It is impossible to speak of big houses without mentioning the veritable mansions of Camlihemsin. These large, solid and imposing structures, built in the township’s central villages in the late 19th and early 20th century, dazzle the eye. But don’t be fooled by their ostentatious exteriors. They are not the homes of big landowners or local governors. The owners of these homes are ordinary people who have turned the money they earned working in Moscow, Rostov and St Petersburg into homes. The accessories such as door handles, window grilles and colored glass used in the Camlihemsin mansions, which number some 30 to 40 in all, were all brought from Russia. Similar mansions, albeit few in number, can also be seen in the coastal villages of Trabzon’s Surmene and Of townships. The most famous of them is the mansion of ‘Memis aga’, 4 km east of Surmene on the main road. And it’s owner really is an ‘aga’ (local landowner). Unfortunately these lovely relics of the living culture of a period are facing extinction today. The process of destruction began the minute the houses were left unattended when their owners abandoned the towns and villages for economic reasons.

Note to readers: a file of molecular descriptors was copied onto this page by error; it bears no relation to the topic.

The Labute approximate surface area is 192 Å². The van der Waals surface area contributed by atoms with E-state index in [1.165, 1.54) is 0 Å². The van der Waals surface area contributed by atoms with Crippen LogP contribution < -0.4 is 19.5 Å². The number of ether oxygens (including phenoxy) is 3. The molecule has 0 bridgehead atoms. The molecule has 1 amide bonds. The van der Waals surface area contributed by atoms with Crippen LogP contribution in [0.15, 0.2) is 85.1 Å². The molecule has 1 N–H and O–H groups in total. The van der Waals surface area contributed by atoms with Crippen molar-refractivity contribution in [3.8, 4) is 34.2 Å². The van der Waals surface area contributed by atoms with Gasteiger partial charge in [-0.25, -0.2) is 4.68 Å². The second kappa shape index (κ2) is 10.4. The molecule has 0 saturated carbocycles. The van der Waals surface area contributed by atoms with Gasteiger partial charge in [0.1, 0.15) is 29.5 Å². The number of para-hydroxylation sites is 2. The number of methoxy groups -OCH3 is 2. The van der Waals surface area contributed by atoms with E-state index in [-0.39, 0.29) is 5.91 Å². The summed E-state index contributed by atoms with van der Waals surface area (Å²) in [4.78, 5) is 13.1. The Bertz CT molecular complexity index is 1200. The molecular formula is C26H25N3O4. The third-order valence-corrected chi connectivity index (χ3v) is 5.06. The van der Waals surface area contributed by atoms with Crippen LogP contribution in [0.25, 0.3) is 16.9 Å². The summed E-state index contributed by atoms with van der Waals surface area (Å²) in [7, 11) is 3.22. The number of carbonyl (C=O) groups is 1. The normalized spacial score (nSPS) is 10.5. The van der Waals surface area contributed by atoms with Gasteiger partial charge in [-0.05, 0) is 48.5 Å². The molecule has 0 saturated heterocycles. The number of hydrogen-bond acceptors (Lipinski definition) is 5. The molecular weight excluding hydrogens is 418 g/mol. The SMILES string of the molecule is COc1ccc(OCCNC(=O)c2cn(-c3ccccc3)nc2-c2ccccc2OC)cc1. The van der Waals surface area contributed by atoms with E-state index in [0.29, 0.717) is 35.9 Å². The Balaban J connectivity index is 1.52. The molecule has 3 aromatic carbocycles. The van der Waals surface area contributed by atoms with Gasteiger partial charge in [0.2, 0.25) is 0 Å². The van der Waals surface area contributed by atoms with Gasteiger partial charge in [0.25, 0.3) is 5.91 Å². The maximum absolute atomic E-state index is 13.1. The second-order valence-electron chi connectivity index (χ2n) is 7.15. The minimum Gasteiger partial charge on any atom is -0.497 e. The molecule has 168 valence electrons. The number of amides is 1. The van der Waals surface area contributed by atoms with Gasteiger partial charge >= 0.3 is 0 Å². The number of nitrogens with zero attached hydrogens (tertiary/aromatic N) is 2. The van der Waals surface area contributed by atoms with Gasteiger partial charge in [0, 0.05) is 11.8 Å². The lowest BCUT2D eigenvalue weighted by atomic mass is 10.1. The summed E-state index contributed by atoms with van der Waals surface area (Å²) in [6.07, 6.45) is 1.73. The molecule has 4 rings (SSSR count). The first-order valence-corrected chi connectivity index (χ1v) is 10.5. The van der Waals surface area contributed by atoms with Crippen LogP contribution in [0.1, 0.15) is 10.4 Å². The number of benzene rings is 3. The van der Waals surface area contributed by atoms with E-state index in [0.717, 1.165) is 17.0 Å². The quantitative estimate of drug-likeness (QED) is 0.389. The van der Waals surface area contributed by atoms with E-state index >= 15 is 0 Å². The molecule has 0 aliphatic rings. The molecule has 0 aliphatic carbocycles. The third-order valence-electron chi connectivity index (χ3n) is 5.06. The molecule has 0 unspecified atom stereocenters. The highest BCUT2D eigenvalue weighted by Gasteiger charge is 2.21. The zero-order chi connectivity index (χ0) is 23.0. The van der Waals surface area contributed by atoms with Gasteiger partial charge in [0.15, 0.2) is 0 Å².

This year the world’s architects are meeting in Istanbul for the International Asian Architecture Conference in June and the UIA 2005 World Congress of Architecture, organized by the Union of International Architects, in July. A photography exhibition featuring the rural architecture of the Eastern Black Sea will also open at Istanbul’s Milli Reasurans Art Gallery in July. If you can’t go to the Black Sea (Karadeniz), then at least visit the exhibition. As we said at the beginning, it’s difficult to describe the greenery there, or the red-roofed houses that bedeck the hillsides…